Resistance is strong as Trump seals the latest ‘betrayal’ and ‘desertion’ in northern Syria

Kurdish people demonstrating in Kobane
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On 6 October, Donald Trump agreed to withdraw US troops from northern Syria (aka Rojava), the region that led the way in defeating Daesh (Isis/Isil). This move followed months of Turkish threats to invade the area and crush its progressive revolution.

By 9 October, the Turkish government claimed Trump has now handed over leadership for “the military campaign against Isis”. A spokesperson for Turkish president Recep Tayyip Erdoğan said:

The Turkish military, together with the Free Syrian Army, will cross the Turkish-Syrian border shortly.

But despite this, reports from the ground in Rojava highlight just how incredible and powerful resistance to Erdoğan and Trump truly is. 

“No friends but the mountains”

On October 7, Trump claimed that in his “great and unmatched wisdom” he would destroy the Turkish economy if it took action he considered “off limits”. He later claimed Kurdish people are “special people and wonderful fighters”. His latest agreement with Erdoğan simply undermines this.

Chloe Troadec from the Rojava Information Center told The Canary that this is just the latest in what Kurdish people see as a series of “betrayals and desertions from so-called allies” in the west. She continued:

The Kurdish people have an old saying: “no friends but the mountains,” describing the relative security of the mountainous regions where they historically would bring their sheep to pasture… most Kurdish people strongly believe in this saying and don’t expect to be saved by outside forces.

Read on...

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As she also explained:

Families of North and East Syria have lost 11,000 of their sons and daughters in the fight against the Islamic State, and people are fiercely proud of what they have accomplished. Out of the ruins of the Islamic state and the repressive Assad regime, they are building a new democratic political system, led by women, in unity with all of the diverse peoples of the region.

“Of course,” Troadec continued, “they want recognition for the burden they have carried. “But,” she stressed, people “are not particularly affected by what the president of the United States says on Twitter”.

“There will be chaos once again”

The Syrian Democratic Forces (SDF) is the frontline force responsible for defeating Daesh. SDF spokesperson Amjed Osman said:

America’s attitude will create a negative impact on the whole region, and what has been built up here, the peace and the stability in this region. …

We have always said that Erdoğan’s threats are serious. There is no serious international will to bring an end to the Syrian crisis. … There will be chaos once again.

The progressive Kurdish-led YPG and YPJ militias are at the heart of the SDF. These forces defeated Daesh in its de facto Syrian capital of Raqqa. Yet Turkey classifies these groups as terrorist organisations, with no valid justification.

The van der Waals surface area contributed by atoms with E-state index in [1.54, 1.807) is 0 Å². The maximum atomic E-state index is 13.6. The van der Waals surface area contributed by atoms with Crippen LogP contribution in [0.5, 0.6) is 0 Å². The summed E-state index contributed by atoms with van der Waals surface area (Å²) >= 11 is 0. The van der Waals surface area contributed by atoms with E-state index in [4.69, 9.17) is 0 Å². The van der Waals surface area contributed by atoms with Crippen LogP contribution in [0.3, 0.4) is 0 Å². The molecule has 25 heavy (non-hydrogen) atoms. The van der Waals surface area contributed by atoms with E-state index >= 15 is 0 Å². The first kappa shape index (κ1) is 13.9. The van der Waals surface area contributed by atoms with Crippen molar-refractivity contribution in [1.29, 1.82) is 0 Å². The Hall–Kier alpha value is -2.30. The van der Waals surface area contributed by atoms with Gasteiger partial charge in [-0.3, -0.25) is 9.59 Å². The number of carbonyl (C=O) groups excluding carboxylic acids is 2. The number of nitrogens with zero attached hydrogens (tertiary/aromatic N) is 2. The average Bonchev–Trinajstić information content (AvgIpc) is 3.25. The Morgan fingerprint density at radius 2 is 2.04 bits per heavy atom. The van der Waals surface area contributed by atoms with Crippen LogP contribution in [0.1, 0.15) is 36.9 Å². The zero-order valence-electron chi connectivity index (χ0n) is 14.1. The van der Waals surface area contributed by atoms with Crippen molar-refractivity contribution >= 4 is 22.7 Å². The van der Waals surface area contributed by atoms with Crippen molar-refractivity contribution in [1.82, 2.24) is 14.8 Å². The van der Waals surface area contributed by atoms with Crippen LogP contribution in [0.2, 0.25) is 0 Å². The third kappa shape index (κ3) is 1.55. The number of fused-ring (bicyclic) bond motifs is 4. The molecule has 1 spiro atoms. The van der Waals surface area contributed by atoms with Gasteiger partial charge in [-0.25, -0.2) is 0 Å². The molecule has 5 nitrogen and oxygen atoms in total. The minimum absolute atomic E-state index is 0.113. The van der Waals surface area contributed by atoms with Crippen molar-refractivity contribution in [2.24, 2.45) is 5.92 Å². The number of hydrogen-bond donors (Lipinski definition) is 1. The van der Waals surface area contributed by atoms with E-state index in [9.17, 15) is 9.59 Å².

On the ground reports from Rojava highlight the impact of the latest actions for Kurdish people:

“Refusal to allow Turkey to enter their land”

Troadec told The Canary that “the two cities facing the biggest threat are Tell Abyad and Sere Kaniye (Ras Al-Ain)”. But Kurdish people have stepped out in an incredible way to protect these areas. As she explained:

People from the regions of Kobanê and Jazeera gathered there in masses and are maintaining permanent human shield protests along the border. This constitutes thousands of people, from all sectors of society, coming together to dance, sing, and affirm their refusal to allow Turkey to enter their land.

She also said that “marches, protests and official declarations” took place in cities across the area. Tribal leaders “called for massive mobilisation” and support from the international community. Meanwhile, war veterans marched to UN offices in Qamishlo.

So far, Troadec said “the situation is quite calm” in other areas. She said they’d observed “some troops heading towards the border”. But she also explained that incredible resistance is building to face potential attack: 

Something really remarkable to see is city residents – the mothers, youth and elderly – organised in civil defence forces. These civilian units have existed for several years, and are now conducting their preparations and encouraging more people to join security shifts.


Troadec explained that “most” Kurdish people view “the departure of American troops as a betrayal”. But what’s crucial is that they also “trust in their own self-defence forces to protect them”. However, as she also stressed:

Still, many people feel anxious, particularly those who were forcefully expelled from their homes in Afrin by the Turkish invasion last year.

In 2018, Turkey and its allies invaded and occupied Rojava’s Afrin region. As The Canary previously reported, this this led to:

extensive looting, “widespread human rights violations”, and war crimes. It also allegedly relied on the support of fascists and extremist groups similar to al-Qaeda. As one northern Syrian media outlet has argued, this attack amounted to “ethnic cleansing“.

Troadec said that the grandmother of a family who fled from Afrin:

told us of her experiences of the war, describing how one of her daughters was killed by the Turkish army while defending Afrin with the YPJ women’s units, and how her son died in the war against ISIS.

She expressed that she could not bear more grief and wanted to just “be left in peace by Erdoğan”.

Featured image via Rojava Information Center (used with permission)

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